China's Infant Milk Scandal Widens

China's Health Ministry linked contaminated milk powder to the deaths of two infants and the illnesses of more than 1,200 others.

BEIJING (AP) -- Medical agencies prepared Tuesday to treat more sickened babies as an investigation by China's Health Ministry linked contaminated milk powder to the deaths of two infants and the illnesses of more than 1,200 others.

The official Xinhua News Agency quoted the ministry as saying the agencies were setting up a treatment system for affected infants.

The company at the heart of the widening food scandal, Sanlu Group Co., has apologized for the tainted milk powder, which the Health Ministry says was spiked with the industrial chemical melamine. The company says suppliers who sold the raw milk apparently added the chemical, normally used in plastics, to make the milk seem higher in protein.

Zhang Zhenling, Sanlu's vice president, apologized Monday but did not explain why the company took so long to inform the public about the contamination despite receiving complaints as early as March and having tests confirm the presence of the chemical in early August.

The company went public with the information after its New Zealand stakeholder told the New Zealand government, which then informed the Chinese government.

"The serious safety accident of the Sanlu formula milk powder for infants has caused severe harm to many sickened babies and their families. We feel really sad about this," Zhang said, reading from a prepared statement.

Chinese health officials said 1,200 infants have been sickened by the tainted milk powder, and police announced they had arrested two more milk suppliers from northern Hebei province late Monday.

In total, four men have been arrested, spokesman Shi Guizhong with the Hebei Provincial Security Department was quoted as saying by the official Xinhua News Agency on Tuesday. The newly arrested dealers were only identified by their surnames as Ma, 40, and Zhao, 43.

Earlier, police said they had arrested two brothers, surnamed Geng, who ran a milk collection center in Hebei province and are accused of adding melamine, Xinhua said. They sold about three tons of contaminated milk a day, the report said.

On Monday, the Health Ministry said a second infant from Gansu province had died of kidney failure after drinking the milk.

Vice Health Minister Ma Xiaowei told reporters that 1,253 infants had been sickened -- mainly after developing kidney stones -- more than twice the number previously acknowledged. Of those, 913 of the infants were only slightly affected, while 340 remained hospitalized and 53 cases were considered especially severe, he said.

It is the second crisis to raise questions about government accountability in China since the Beijing Olympics ended Aug. 24. At least 254 people died last week when a retaining wall of a waste dump at an illegal mine in northern China collapsed. The Shanxi provincial governor resigned and his deputy was fired.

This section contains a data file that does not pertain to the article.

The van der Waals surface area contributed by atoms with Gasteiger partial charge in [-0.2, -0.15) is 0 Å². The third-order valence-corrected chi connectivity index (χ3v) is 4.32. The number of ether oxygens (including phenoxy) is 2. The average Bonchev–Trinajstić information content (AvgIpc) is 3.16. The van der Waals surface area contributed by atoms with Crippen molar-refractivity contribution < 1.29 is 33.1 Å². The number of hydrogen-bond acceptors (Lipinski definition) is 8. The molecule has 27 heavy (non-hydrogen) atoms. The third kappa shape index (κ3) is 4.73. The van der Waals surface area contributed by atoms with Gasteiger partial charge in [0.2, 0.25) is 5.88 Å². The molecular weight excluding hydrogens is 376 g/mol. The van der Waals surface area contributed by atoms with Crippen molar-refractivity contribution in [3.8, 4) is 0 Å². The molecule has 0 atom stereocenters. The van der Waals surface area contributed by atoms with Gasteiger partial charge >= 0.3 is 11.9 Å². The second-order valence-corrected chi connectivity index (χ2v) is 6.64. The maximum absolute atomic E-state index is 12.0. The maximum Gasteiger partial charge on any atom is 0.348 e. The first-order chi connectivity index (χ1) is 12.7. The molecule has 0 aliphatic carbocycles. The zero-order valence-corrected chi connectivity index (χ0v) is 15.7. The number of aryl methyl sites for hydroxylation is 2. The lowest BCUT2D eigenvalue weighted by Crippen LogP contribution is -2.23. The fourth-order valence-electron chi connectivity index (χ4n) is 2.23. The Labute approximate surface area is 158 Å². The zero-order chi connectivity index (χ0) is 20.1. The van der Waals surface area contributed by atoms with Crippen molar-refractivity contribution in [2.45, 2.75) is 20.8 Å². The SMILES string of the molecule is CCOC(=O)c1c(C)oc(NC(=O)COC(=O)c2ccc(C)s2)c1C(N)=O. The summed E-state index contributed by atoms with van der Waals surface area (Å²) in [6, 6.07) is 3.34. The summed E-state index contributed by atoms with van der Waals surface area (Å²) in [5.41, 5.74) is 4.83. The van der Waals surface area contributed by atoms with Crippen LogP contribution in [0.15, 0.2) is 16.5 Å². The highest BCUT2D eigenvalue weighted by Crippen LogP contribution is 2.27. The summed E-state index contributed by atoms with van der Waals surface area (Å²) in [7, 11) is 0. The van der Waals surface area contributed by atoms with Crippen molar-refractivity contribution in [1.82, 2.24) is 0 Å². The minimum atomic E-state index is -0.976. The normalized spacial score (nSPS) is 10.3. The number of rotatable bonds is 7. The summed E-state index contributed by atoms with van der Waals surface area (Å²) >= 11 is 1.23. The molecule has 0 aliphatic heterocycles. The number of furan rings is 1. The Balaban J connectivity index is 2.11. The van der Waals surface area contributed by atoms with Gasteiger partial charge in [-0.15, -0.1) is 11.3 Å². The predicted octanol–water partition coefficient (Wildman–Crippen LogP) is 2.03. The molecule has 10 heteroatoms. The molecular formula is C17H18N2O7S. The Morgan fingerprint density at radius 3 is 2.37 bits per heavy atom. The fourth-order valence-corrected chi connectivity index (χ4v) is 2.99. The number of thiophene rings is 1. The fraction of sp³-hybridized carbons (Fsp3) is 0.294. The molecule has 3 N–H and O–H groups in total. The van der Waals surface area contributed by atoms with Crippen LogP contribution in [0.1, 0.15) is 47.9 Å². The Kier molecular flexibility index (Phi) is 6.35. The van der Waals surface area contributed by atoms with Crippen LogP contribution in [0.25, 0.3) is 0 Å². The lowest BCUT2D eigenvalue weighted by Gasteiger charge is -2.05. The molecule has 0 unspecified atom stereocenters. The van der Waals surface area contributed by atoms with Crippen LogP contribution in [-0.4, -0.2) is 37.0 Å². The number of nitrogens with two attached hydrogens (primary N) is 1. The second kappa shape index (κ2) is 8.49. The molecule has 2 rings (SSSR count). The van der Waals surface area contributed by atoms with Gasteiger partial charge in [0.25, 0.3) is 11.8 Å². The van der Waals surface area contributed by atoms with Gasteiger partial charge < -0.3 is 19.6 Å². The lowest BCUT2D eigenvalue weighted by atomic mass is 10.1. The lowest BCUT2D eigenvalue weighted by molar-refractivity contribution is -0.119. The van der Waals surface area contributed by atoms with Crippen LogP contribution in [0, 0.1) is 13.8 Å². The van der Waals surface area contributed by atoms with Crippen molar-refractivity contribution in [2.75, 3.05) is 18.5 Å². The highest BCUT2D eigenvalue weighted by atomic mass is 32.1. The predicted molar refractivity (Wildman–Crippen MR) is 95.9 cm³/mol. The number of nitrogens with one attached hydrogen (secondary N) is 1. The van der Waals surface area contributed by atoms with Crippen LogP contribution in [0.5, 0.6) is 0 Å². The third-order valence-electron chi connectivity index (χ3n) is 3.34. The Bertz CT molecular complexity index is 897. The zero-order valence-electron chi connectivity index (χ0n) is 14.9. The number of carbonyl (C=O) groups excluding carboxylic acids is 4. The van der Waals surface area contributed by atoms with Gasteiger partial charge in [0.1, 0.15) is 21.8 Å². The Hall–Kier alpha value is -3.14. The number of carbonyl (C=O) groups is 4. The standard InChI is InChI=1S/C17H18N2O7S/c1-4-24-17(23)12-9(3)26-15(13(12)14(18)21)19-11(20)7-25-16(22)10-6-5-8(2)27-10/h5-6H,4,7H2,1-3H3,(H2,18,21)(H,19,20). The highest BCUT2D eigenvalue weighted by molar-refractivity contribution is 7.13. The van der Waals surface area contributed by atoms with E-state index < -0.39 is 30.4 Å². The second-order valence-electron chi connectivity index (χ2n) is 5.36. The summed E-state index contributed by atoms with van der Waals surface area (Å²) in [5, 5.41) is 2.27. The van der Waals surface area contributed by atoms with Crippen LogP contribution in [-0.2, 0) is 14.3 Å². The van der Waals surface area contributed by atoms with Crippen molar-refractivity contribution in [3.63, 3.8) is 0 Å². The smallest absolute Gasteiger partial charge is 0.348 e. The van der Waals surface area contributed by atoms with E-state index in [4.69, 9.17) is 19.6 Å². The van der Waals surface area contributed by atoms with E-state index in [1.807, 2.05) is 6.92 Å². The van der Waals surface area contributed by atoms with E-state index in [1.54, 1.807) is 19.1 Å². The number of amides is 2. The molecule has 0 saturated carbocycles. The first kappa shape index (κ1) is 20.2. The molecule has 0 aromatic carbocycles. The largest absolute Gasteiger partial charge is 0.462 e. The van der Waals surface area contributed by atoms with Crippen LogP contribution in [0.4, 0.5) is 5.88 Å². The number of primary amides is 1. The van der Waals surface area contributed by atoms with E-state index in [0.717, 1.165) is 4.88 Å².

The incident is an embarrassing failure for China's product safety system, which was overhauled to restore consumer confidence and preserve export markets after a string of recalls and warnings abroad over tainted toothpaste, faulty tires and other goods.

It is also the second major case in recent years involving baby formula. In 2004, more than 200 Chinese infants suffered malnutrition and at least 12 died after being fed phony formula that contained no nutrients.

The discovery of the tainted milk is especially damaging because Sanlu Group Co. is China's biggest producer of powdered milk and such large companies are expected to act as industry role models for safety and quality.

Shoddy and fake goods are common in China, and infants, hospital patients and others have been killed or injured by tainted or fake milk, medicines, liquor and other products.

None of the milk powder was exported to Europe or the United States, although Sanlu is 43 percent owned by a New Zealand dairy farmers' cooperative, Fonterra.

Fonterra, the world's biggest milk trader, says it urged Sanlu to recall the product as early as Aug. 2. Sanlu did not order a recall until last Thursday, after the New Zealand government took up the issue with China.

Chinese officials have defended their response but blamed Sanlu Group for delays in warning the public. Officials say they were not alerted until last Monday.

Details of the children's deaths show the problem appeared to have gone undetected for months. The first victim, a five-month-old boy from the western city of Lanzhou, died May 1, ministry officials said. The second, an eight-month-old girl also from Lanzhou, died July 22.

China's quality watchdog has sent officials to Hebei, Guangdong and Heilongjiang provinces and the Inner Mongolia region to inspect dairy companies. Inspectors will check the country's 175 baby milk food factories and their findings are expected within the next several days, Li said.

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